Arctic air temperature jump reported in new Nature Communications paper using ARM data
The original version of this release is available on the Swiss Federal Institute of Technology Lausanne (EPFL) website.
Weather instruments installed on the R/V Polarstern icebreaker recorded a huge jump in the near-surface air temperature, from minus 30.8 to almost zero degrees Celsius (minus 23.4 to almost 32 degrees Fahrenheit), between April 14 and 17, 2020. This was a record swing that had never been observed in the central Arctic Ocean within the available weather climatology, starting 40 years ago.
The icebreaker was operating under the Multidisciplinary Drifting Observatory for the Study of Arctic Climate (MOSAiC) expedition. Researchers are using data from the yearlong MOSAiC expedition to gain a better understanding of the drivers of accelerated climate change in the Arctic and how it is impacting the region.
One of the scientists onboard the R/V Polarstern was Julia Schmale, a tenure-track assistant professor at EPFL. Schmale is the head of EPFL’s Extreme Environments Research Laboratory (EERL), based at the Alpine and Polar Environmental Research Centre at EPFL Valais Wallis.
Schmale, EERL postdoc Lubna Dada, and 17 MOSAiC colleagues recently published a study in Nature Communications providing important insight into the April 2020 event.
Data collected by the researchers show that a mass of warm air carrying large quantities of pollutants from northern Eurasia had intruded into the high latitudes. Their study is the first to reveal the chemical and microphysical properties of particulate matter swept into the central Arctic by a warm intrusion and to relate these findings to climate-relevant impacts on cloud formation.
The Atmospheric Radiation Measurement (ARM) user facility played a critical role during the MOSAiC expedition by providing a comprehensive instrument suite aboard the R/V Polarstern. As part of the study in Nature Communications, researchers used particle number size distribution, radiation, cloud, and precipitation data from ARM.
Matthew Shupe, ARM’s lead scientist for MOSAiC, is a co-author of the new paper along with Matthew Boyer and Zoé Brasseur, who worked as ARM technicians during MOSAiC.
Shupe’s research funding came from the U.S. Department of Energy’s Atmospheric System Research (ASR).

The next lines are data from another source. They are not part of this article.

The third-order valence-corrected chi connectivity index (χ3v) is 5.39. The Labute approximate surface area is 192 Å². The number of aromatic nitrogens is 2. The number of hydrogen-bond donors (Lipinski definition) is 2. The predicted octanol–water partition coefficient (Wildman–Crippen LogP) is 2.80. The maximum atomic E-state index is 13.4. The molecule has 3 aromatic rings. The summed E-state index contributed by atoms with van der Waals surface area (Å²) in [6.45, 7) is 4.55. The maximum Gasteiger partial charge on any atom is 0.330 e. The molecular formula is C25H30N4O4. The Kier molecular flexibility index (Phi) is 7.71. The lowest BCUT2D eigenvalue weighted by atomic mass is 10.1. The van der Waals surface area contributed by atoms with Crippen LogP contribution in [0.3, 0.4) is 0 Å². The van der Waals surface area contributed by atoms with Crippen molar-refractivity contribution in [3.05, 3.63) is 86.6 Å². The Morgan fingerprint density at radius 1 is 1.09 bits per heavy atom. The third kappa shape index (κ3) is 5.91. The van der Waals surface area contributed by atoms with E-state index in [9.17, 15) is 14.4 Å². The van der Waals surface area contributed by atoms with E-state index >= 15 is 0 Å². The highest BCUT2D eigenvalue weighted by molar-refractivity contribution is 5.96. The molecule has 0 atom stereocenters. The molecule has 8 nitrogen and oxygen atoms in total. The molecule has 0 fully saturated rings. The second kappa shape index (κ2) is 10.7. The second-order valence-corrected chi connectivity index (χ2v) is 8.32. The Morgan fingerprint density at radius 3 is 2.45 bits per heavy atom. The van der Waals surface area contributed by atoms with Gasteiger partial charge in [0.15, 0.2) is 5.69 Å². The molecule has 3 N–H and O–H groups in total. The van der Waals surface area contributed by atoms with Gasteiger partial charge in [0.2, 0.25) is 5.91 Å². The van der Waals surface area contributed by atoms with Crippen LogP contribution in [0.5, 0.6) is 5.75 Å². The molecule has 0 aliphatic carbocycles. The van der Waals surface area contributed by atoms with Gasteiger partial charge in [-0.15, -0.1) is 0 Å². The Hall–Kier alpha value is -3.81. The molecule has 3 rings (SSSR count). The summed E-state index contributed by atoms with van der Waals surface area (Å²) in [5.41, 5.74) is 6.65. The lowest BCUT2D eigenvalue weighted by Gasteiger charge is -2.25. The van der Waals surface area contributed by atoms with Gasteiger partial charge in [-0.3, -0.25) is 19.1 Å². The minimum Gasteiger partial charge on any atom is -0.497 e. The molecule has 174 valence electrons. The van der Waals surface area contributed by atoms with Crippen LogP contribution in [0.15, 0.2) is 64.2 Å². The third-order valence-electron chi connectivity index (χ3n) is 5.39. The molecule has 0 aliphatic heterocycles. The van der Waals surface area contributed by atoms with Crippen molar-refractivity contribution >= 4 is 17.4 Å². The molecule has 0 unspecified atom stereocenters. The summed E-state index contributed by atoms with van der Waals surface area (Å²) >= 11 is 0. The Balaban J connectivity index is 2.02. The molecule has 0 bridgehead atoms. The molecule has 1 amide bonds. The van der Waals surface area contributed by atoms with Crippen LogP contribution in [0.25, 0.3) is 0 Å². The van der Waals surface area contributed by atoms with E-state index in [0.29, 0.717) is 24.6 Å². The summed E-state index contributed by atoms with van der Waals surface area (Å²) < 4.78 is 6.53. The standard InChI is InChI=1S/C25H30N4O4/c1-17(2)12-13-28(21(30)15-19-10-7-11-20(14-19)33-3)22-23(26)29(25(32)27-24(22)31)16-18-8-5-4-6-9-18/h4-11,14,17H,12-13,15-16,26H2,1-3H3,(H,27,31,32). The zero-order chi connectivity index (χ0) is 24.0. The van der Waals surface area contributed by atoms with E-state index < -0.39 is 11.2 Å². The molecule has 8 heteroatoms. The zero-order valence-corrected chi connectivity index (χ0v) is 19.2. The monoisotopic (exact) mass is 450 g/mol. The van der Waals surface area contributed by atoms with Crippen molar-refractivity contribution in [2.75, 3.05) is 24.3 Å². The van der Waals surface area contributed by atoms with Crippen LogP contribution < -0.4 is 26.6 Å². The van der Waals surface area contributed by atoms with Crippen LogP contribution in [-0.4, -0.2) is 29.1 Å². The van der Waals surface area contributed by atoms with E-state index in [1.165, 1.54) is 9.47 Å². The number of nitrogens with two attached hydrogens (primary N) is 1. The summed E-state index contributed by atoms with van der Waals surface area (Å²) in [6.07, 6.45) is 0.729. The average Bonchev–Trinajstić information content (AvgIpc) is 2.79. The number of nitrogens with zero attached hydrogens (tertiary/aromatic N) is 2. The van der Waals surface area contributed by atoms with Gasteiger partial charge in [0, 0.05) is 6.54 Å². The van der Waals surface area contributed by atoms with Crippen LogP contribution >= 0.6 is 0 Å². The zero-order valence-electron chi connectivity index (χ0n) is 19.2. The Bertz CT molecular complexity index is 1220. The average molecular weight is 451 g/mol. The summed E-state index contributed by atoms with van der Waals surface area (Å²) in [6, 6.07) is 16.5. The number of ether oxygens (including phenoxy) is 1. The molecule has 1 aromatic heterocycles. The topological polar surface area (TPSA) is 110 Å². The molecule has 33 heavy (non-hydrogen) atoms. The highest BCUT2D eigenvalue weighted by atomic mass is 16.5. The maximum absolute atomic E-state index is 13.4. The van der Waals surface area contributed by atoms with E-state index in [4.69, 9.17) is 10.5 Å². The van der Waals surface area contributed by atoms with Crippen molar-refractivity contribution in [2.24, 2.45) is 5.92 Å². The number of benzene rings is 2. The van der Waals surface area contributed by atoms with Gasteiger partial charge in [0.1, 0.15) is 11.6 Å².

“We already knew from weather forecasts that a warm air mass was coming,” says Schmale of the April 2020 event. “It’s a process that occurs regularly in the region. But when we looked at the pollution data we recorded, we saw something that we’d never seen before.”
Schmale therefore checked the readings of the air measurement instruments frequently and noticed that it wasn’t just the temperature increase, but unexpectedly the number, mass concentration, and cloud-forming potential of the advected particles that reached record levels. Her colleagues on the Polarstern were collecting equally surprising data on snow and ice.
Once back at EPFL, Schmale worked with Dada, an atmospheric chemist and physicist, to analyze the event data.
Dada, the lead author of the study, saw that the air pollution concentration in the warm air mass exceeded the typically measured values in Zurich, Switzerland. In contrast to particulate matter in the Swiss city, the air pollution in the Arctic was a lot more acidic, due to sulfuric acid, and contained less nitrate.
“It is troubling to see such data in a region where there is no industry or any other comparable source of pollution,” she says.
What’s more, analyses of radar data showed that the particles contributed to forming optically thick clouds, which act essentially as an opaque blanket, amplifying the temperature increase closer to the ground. This can have important implications for the sea-ice melt later in the season.
ARM is a DOE Office of Science user facility operated by nine DOE national laboratories.